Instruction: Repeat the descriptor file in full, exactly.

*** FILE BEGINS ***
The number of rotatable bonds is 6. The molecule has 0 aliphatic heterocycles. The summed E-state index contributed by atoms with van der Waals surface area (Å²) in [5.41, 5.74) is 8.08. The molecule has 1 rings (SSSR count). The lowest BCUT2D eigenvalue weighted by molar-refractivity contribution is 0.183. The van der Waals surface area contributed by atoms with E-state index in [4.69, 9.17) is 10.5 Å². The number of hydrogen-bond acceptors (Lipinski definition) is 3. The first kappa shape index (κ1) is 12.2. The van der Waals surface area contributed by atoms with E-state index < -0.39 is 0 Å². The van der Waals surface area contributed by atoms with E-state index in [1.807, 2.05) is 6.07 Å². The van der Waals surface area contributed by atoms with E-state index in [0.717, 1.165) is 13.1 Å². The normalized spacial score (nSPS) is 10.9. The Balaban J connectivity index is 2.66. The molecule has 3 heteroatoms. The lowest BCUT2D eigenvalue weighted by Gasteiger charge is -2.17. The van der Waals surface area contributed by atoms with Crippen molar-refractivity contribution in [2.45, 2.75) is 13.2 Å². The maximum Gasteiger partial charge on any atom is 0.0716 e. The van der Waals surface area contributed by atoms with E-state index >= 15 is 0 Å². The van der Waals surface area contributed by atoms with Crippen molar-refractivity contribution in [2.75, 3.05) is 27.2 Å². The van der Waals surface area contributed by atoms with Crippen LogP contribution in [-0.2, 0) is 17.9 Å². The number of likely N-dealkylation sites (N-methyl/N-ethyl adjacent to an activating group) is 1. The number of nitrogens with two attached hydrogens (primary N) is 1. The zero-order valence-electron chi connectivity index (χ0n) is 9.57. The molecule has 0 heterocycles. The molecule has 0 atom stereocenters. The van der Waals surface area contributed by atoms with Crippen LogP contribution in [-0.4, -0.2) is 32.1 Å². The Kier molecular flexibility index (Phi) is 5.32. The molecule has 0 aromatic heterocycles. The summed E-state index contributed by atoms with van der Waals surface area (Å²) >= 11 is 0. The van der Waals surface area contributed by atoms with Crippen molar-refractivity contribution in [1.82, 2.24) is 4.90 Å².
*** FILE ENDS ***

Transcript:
The number of rotatable bonds is 6. The molecule has 0 aliphatic heterocycles. The summed E-state index contributed by atoms with van der Waals surface area (Å²) in [5.41, 5.74) is 8.08. The molecule has 1 rings (SSSR count). The lowest BCUT2D eigenvalue weighted by molar-refractivity contribution is 0.183. The van der Waals surface area contributed by atoms with E-state index in [4.69, 9.17) is 10.5 Å². The number of hydrogen-bond acceptors (Lipinski definition) is 3. The first kappa shape index (κ1) is 12.2. The van der Waals surface area contributed by atoms with E-state index < -0.39 is 0 Å². The van der Waals surface area contributed by atoms with E-state index in [1.807, 2.05) is 6.07 Å². The van der Waals surface area contributed by atoms with E-state index in [0.717, 1.165) is 13.1 Å². The normalized spacial score (nSPS) is 10.9. The Balaban J connectivity index is 2.66. The molecule has 3 heteroatoms. The lowest BCUT2D eigenvalue weighted by Gasteiger charge is -2.17. The van der Waals surface area contributed by atoms with Crippen molar-refractivity contribution in [2.45, 2.75) is 13.2 Å². The maximum Gasteiger partial charge on any atom is 0.0716 e. The van der Waals surface area contributed by atoms with E-state index >= 15 is 0 Å². The van der Waals surface area contributed by atoms with Crippen molar-refractivity contribution in [2.75, 3.05) is 27.2 Å². The van der Waals surface area contributed by atoms with Crippen LogP contribution in [-0.2, 0) is 17.9 Å². The number of likely N-dealkylation sites (N-methyl/N-ethyl adjacent to an activating group) is 1. The number of nitrogens with two attached hydrogens (primary N) is 1. The zero-order valence-electron chi connectivity index (χ0n) is 9.57. The molecule has 0 heterocycles. The molecule has 0 atom stereocenters. The van der Waals surface area contributed by atoms with Crippen LogP contribution in [-0.4, -0.2) is 32.1 Å². The Kier molecular flexibility index (Phi) is 5.32. The molecule has 0 aromatic heterocycles. The summed E-state index contributed by atoms with van der Waals surface area (Å²) >= 11 is 0. The van der Waals surface area contributed by atoms with Crippen molar-refractivity contribution in [1.82, 2.24) is 4.90 Å².